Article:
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Is It Worth Considering Korvest Ltd (ASX:KOV) For Its Upcoming Dividend?

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Simply Wall St
·4 min read
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Some investors rely on dividends for growing their wealth, and if you're one of those dividend sleuths, you might be intrigued to know that Korvest Ltd (ASX:KOV) is about to go ex-dividend in just 4 days. If you purchase the stock on or after the 18th of February, you won't be eligible to receive this dividend, when it is paid on the 5th of March.

Korvest's upcoming dividend is AU$0.15 a share, following on from the last 12 months, when the company distributed a total of AU$0.28 per share to shareholders. Calculating the last year's worth of payments shows that Korvest has a trailing yield of 5.7% on the current share price of A$4.95. Dividends are an important source of income to many shareholders, but the health of the business is crucial to maintaining those dividends. As a result, readers should always check whether Korvest has been able to grow its dividends, or if the dividend might be cut.

See our latest analysis for Korvest

If a company pays out more in dividends than it earned, then the dividend might become unsustainable - hardly an ideal situation. Korvest is paying out an acceptable 67% of its profit, a common payout level among most companies. A useful secondary check can be to evaluate whether Korvest generated enough free cash flow to afford its dividend. Over the past year it paid out 181% of its free cash flow as dividends, which is uncomfortably high. It's hard to consistently pay out more cash than you generate without either borrowing or using company cash, so we'd wonder how the company justifies this payout level.

Korvest does have a large net cash position on the balance sheet, which could fund large dividends for a time, if the company so chose. Still, smart investors know that it is better to assess dividends relative to the cash and profit generated by the business. Paying dividends out of cash on the balance sheet is not long-term sustainable.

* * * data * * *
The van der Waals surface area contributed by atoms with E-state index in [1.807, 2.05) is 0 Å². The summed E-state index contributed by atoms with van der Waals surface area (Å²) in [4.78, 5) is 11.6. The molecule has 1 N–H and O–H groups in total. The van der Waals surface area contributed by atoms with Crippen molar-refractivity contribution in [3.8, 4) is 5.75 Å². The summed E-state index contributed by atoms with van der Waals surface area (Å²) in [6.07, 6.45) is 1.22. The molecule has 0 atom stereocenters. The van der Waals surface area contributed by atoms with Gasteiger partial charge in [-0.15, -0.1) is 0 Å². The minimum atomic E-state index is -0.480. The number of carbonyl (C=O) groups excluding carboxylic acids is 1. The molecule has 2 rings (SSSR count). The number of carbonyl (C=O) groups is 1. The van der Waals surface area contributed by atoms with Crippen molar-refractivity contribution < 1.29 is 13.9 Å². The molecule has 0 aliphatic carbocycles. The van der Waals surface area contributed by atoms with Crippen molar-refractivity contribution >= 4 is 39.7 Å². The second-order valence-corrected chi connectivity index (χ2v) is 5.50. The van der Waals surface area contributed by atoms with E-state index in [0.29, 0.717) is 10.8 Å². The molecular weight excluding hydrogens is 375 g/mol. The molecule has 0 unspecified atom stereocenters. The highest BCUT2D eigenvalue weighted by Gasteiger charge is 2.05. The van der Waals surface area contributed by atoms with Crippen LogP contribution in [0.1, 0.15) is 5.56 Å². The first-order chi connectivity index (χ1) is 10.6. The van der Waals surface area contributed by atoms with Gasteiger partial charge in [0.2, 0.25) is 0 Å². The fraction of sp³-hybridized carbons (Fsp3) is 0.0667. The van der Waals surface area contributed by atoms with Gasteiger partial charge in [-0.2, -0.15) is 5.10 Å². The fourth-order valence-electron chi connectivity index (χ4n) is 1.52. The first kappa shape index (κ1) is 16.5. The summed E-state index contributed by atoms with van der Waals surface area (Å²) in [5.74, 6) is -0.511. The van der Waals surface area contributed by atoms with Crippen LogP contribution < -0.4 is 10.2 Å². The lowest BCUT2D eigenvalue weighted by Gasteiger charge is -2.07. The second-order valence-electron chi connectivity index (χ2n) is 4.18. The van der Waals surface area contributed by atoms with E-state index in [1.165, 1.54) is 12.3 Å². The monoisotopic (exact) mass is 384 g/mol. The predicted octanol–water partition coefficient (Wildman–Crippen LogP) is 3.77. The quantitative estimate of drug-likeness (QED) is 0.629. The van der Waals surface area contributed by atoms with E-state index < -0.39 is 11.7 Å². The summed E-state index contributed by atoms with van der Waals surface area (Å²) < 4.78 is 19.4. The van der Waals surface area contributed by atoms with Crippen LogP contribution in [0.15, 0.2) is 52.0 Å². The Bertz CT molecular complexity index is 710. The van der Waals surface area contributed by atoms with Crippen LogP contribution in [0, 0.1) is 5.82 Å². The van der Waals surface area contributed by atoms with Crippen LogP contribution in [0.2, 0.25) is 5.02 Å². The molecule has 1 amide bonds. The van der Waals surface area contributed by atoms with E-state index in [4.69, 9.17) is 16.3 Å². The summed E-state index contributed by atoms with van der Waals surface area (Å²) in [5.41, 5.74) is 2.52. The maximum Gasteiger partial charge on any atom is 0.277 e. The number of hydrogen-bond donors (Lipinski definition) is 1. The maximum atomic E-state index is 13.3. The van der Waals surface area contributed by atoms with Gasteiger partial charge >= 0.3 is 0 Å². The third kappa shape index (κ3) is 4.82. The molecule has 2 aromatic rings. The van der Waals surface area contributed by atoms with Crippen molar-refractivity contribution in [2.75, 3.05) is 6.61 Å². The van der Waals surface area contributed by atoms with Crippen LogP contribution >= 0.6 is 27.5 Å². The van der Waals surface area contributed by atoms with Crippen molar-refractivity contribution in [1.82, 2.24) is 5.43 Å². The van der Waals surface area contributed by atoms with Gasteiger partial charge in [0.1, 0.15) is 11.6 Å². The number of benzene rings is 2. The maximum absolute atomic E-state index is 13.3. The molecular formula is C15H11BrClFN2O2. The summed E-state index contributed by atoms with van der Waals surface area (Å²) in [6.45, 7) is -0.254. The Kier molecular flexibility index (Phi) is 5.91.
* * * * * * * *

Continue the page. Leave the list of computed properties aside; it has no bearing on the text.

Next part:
While Korvest's dividends were covered by the company's reported profits, cash is somewhat more important, so it's not great to see that the company didn't generate enough cash to pay its dividend. Cash is king, as they say, and were Korvest to repeatedly pay dividends that aren't well covered by cashflow, we would consider this a warning sign.

Click here to see how much of its profit Korvest paid out over the last 12 months.

historic-dividend
historic-dividend

Have Earnings And Dividends Been Growing?

Companies with consistently growing earnings per share generally make the best dividend stocks, as they usually find it easier to grow dividends per share. If earnings decline and the company is forced to cut its dividend, investors could watch the value of their investment go up in smoke. That's why it's comforting to see Korvest's earnings have been skyrocketing, up 25% per annum for the past five years. Earnings have been growing quickly, but we're concerned dividend payments consumed most of the company's cash flow over the past year.

The main way most investors will assess a company's dividend prospects is by checking the historical rate of dividend growth. Korvest has seen its dividend decline 0.7% per annum on average over the past 10 years, which is not great to see.

To Sum It Up

Has Korvest got what it takes to maintain its dividend payments? It's good to see that earnings per share are growing and that the company's payout ratio is within a normal range for most businesses. However we're somewhat concerned that it paid out 181% of its cashflow, which is uncomfortably high. Overall we're not hugely bearish on the stock, but there are likely better dividend investments out there.

So if you want to do more digging on Korvest, you'll find it worthwhile knowing the risks that this stock faces. Every company has risks, and we've spotted 2 warning signs for Korvest you should know about.

A common investment mistake is buying the first interesting stock you see. Here you can find a list of promising dividend stocks with a greater than 2% yield and an upcoming dividend.

This article by Simply Wall St is general in nature. It does not constitute a recommendation to buy or sell any stock, and does not take account of your objectives, or your financial situation. We aim to bring you long-term focused analysis driven by fundamental data. Note that our analysis may not factor in the latest price-sensitive company announcements or qualitative material. Simply Wall St has no position in any stocks mentioned.

Have feedback on this article? Concerned about the content? Get in touch with us directly. Alternatively, email editorial-team (at) simplywallst.com.